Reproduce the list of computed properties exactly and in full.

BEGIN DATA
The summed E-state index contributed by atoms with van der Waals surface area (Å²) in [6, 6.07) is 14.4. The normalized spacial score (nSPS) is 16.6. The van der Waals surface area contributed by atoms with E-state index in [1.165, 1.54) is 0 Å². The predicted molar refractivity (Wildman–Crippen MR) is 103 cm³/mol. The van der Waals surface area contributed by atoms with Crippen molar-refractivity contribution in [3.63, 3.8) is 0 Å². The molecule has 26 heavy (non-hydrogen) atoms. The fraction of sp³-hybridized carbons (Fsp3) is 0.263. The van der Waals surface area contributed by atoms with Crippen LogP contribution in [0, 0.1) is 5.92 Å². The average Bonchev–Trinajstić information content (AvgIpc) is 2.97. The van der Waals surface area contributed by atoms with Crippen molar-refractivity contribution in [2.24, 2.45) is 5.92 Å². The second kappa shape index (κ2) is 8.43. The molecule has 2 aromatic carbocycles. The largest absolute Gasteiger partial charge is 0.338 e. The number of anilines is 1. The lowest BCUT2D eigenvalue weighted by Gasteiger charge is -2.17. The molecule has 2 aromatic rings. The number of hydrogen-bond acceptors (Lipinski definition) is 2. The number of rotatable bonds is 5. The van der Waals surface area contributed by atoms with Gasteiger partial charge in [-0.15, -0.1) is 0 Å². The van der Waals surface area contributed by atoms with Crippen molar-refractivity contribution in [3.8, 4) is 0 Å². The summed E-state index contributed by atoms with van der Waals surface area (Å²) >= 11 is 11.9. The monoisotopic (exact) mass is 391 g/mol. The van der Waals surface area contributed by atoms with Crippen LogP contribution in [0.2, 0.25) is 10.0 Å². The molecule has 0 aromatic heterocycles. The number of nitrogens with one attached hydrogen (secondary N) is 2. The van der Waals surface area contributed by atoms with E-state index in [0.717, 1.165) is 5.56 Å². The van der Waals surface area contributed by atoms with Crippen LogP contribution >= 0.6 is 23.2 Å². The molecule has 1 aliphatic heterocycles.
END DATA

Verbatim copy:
The summed E-state index contributed by atoms with van der Waals surface area (Å²) in [6, 6.07) is 14.4. The normalized spacial score (nSPS) is 16.6. The van der Waals surface area contributed by atoms with E-state index in [1.165, 1.54) is 0 Å². The predicted molar refractivity (Wildman–Crippen MR) is 103 cm³/mol. The van der Waals surface area contributed by atoms with Crippen molar-refractivity contribution in [3.63, 3.8) is 0 Å². The molecule has 26 heavy (non-hydrogen) atoms. The fraction of sp³-hybridized carbons (Fsp3) is 0.263. The van der Waals surface area contributed by atoms with Crippen LogP contribution in [0, 0.1) is 5.92 Å². The average Bonchev–Trinajstić information content (AvgIpc) is 2.97. The van der Waals surface area contributed by atoms with Crippen molar-refractivity contribution in [2.24, 2.45) is 5.92 Å². The second kappa shape index (κ2) is 8.43. The molecule has 2 aromatic carbocycles. The largest absolute Gasteiger partial charge is 0.338 e. The number of anilines is 1. The lowest BCUT2D eigenvalue weighted by Gasteiger charge is -2.17. The molecule has 2 aromatic rings. The number of hydrogen-bond acceptors (Lipinski definition) is 2. The number of rotatable bonds is 5. The van der Waals surface area contributed by atoms with Gasteiger partial charge in [-0.15, -0.1) is 0 Å². The van der Waals surface area contributed by atoms with Crippen molar-refractivity contribution in [3.8, 4) is 0 Å². The summed E-state index contributed by atoms with van der Waals surface area (Å²) >= 11 is 11.9. The monoisotopic (exact) mass is 391 g/mol. The van der Waals surface area contributed by atoms with Crippen LogP contribution in [0.2, 0.25) is 10.0 Å². The molecule has 0 aromatic heterocycles. The number of nitrogens with one attached hydrogen (secondary N) is 2. The van der Waals surface area contributed by atoms with E-state index in [0.717, 1.165) is 5.56 Å². The van der Waals surface area contributed by atoms with Crippen LogP contribution >= 0.6 is 23.2 Å². The molecule has 1 aliphatic heterocycles.